Share incentive schemes

In the UK, there are schemes designed to encourage employees tohold shares in companies by which they are employed. All such schemesrequire HM Revenue and Customs (HMRC) approval.

Specific forms of assistance

This may take the form of:

  • business links – a largely government-funded service that provides information, advice and support to those wishing to start, maintain and grow a business
  • financial assistance:
    • loan guarantees
    • grants
    • loans.

Whilst you are not expected to have a detailed knowledge ofparticular government schemes, you should have a general awareness ofthe type of assistance offered.

Here we shall concentrate on the financial aspects of government assistance:

Small Firms Loan Guarantee Scheme (SFLGS)

This provides a government guarantee for loans by approved lenders.Loans are made to firms or individuals unable to obtain conventionalfinance because of a lack of track record or security. The guaranteegenerally covers 70% of the outstanding loan. This rises to 85% forestablished businesses trading for two years or more. Loans can be foramounts between £5,000 and £100,000 (£250,000 for establishedbusinesses) and over a period of two to ten years.

NB. Not all businesses are eligible for a loan and there are some restrictions on their use.

Regional Selective Assistance (RSA)

This is a discretionary scheme available in those parts of the UKdesignated as Assisted Areas. It takes the form of grants to encouragefirms to locate or expand in these areas. Projects must either createnew employment or safeguard existing jobs.

In England, for example, RSA is available for projects involving capital expenditure of at least £500,000.

Enterprise grants

This is a selective scheme for firms employing fewer than 250people. It is available for high quality projects in designated areas.Businesses may only receive one such grant.

Regional innovation grants

This is available in certain areas of the UK to encourage thedevelopment of new products and processes. It is available toindividuals or businesses employing no more than 50 people. The schemeprovides a fixed grant of up to 50% of eligible costs up to a maximum of£25,000.

Small firms training loans

These are available through the Department for Education andEmployment and eight major banks in the UK. The scheme helps businesseswith up to 50 employees to pay for vocational education or training, byoffering loans on deferred repayment terms:

  • firms can borrow between £500 and £125,000 for between 1 and 7 years to cover education and training costs and, with restrictions, costs of consultancy advice on training matters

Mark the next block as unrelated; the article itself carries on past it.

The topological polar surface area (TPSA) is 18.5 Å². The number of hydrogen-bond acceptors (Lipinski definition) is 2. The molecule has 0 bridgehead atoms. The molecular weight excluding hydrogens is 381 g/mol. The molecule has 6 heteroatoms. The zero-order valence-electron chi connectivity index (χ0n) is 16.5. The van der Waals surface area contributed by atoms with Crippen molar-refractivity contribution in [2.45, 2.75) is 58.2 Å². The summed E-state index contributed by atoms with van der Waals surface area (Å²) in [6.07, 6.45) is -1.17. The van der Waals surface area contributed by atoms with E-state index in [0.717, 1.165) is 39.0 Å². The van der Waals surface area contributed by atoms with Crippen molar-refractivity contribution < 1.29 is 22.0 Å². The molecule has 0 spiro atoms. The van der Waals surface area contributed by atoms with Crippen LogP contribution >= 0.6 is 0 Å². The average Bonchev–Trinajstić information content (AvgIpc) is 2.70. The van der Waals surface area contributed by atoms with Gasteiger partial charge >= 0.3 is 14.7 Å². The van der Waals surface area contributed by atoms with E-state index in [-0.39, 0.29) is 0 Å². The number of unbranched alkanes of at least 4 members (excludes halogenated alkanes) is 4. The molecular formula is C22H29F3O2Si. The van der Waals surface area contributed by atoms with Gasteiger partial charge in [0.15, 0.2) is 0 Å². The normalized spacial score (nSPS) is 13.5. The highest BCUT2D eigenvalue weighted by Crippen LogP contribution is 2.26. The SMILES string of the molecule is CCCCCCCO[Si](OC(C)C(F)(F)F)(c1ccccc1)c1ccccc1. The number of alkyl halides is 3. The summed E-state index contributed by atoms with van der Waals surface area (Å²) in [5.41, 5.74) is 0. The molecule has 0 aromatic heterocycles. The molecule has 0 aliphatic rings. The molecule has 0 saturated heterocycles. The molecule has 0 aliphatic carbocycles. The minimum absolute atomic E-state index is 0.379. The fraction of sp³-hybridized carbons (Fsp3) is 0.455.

• the interest on the loan can be fixed or variable, and is paid by the Department for the first 6 to 12 months
  • any education or training is eligible provided the firm can show that it will help them achieve their business objectives.

European Investment Bank (EIB) and European Investment Fund (EIF) schemes

The EIB provides loans to banks and leasing companies to helpprovide finance to small and medium-sized companies. The operators ofEIB-supported schemes include finance organisations such as BarclaysMercantile, Lombard Business Finance and Forward Trust.

The EIF provides loan guarantees in conjunction with some financeorganisations' own environmental loan facilities. These facilities aredesigned to assist business to finance investments that produce aquantifiable environmental benefit (energy usage, raw material usage,etc.).

13 Islamic finance

Islamic finance has the same purpose as other forms of businessfinance except that it operates in accordance with the principles ofIslamic law (Sharia).

The basic principles covered by Islamic finance include:

  • Sharing of profits and losses.
  • No interest (riba) allowed.
  • Finance is restricted to Islamically accepted transactions. i.e. No investment in alcohol, gambling etc.

Therefore, ethical and moral investing is encouraged.

Instead of interest being charged, returns are earned by channelingfunds into an underlying investment activity, which will earn profit.The investor is rewarded by a share in that profit, after a managementfee is deducted by the bank.

The main sources of finance within the Islamic banking model include:

  • Murabaha (trade credit)
  • Ijara (lease finance)
  • Sukuk (debt finance)
  • Mudaraba (equity finance)
  • Musharaka (venture capital)

Islamic financing

The Islamic economic model has developed over time based on therulings of Sharia on commercial and financial transactions. The Islamicfinance framework seen today is based on the principles developed withinthis model. These include:

  • An emphasis on fairness such that all parties involved in a transaction can make informed decisions without being misled or cheated. Equally reward should be based on effort rather than for simple ownership of capital,